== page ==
NEWBURYPORT - Skiers! Snowplowers! Children yearning for a snow day! Gather round, and behold: Here are tidings of great joy. After months of winter in which almost nary a flake fell, weather-watchers are predicting the first big snowstorm of the season will strike the area beginning this evening and carrying on into tomorrow.
Alan Dunham, a meteorologist for the National Weather Service in Taunton, said the snow is expected to begin late tonight, with 2 to 4 inches of accumulation by morning. Precipitation is expected to continue through Wednesday night, but whether it will be snow throughout or change to a rainy mix tomorrow during the day remains to be seen.
"The real test is the track the storm takes," said Ray Whitley, a Salisbury resident and teacher at Triton who tracks local weather as a hobby. If it comes north straight over Nantucket, we'll know that we're probably in for straight snow. If it comes up inside of Nantucket, it will switch to rain. If it passes east of Nantucket, we may not get much at all."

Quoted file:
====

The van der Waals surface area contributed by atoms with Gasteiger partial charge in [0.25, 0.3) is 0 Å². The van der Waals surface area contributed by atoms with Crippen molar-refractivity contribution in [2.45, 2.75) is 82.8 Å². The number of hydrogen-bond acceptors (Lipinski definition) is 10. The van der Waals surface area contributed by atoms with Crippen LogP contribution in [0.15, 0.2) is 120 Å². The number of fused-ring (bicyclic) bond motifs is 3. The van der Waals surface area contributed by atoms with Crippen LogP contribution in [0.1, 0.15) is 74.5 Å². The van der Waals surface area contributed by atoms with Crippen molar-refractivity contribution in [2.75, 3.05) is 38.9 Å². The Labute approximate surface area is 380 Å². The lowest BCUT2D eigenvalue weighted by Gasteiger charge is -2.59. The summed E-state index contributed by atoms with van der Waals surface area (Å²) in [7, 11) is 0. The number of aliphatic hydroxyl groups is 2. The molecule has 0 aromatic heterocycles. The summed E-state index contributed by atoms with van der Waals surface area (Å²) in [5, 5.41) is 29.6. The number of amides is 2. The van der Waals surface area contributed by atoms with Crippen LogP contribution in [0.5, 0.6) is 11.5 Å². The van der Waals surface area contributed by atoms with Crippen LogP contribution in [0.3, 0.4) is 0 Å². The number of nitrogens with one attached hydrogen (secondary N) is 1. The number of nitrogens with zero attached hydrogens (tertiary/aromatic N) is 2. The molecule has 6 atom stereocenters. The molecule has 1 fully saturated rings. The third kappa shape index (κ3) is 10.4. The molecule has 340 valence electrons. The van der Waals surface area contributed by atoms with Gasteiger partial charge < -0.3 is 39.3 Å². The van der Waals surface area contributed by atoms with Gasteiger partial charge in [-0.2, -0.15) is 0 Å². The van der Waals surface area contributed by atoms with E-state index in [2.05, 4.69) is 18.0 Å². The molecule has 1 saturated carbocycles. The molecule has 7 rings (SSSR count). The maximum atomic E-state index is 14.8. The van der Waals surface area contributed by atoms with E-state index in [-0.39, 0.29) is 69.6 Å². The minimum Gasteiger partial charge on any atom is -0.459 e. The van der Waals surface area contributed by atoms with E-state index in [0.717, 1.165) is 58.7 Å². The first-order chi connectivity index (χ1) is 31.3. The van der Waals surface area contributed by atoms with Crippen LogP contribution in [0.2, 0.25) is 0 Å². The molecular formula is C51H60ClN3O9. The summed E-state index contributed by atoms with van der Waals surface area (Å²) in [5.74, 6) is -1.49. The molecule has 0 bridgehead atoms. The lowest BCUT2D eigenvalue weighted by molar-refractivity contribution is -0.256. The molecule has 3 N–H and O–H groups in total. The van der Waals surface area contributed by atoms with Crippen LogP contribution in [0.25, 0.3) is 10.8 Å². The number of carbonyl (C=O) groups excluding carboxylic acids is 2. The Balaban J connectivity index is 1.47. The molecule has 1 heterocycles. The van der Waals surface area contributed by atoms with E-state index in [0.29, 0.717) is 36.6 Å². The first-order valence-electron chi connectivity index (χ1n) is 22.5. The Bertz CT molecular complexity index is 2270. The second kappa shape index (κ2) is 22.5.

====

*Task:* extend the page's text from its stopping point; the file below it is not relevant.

Even if the snow turns to rain tomorrow, Whitley said he expects at least an inch and half of snow on the ground when all is said and done.
"We're still well below average for this time of year, though," he said. "We should have gotten more than 40 inches by now, and instead so far, we have 10.9 inches."
The lowest total snowfall ever recorded for this area was 12 inches in the winter of 1979 and 1980.
Newburyport Director of Public Services Brendan O'Regan said his staff is preparing for a busy couple of days.
"We had a meeting about it this morning," O'Regan said yesterday. "We've got new plow blades on the trucks, and the salt shed is filled up to the top. It looks like we're going to have to call in our private plowing contractors to help out our own staff in keeping the roads clear."
Though it's the first significant storm of the year, Dunham said people have to have their snow skills in midwinter form.
"This will be the first real snow storm of the year, so people are going to have to remember how to deal with that," Dunham said. "Leave some extra time to go where you're going, because there will probably be a lot of blowing and drifting on the roads. Make sure you have an emergency kit in your car with a flashlight, candy bars and a bag of sand in case you get stuck."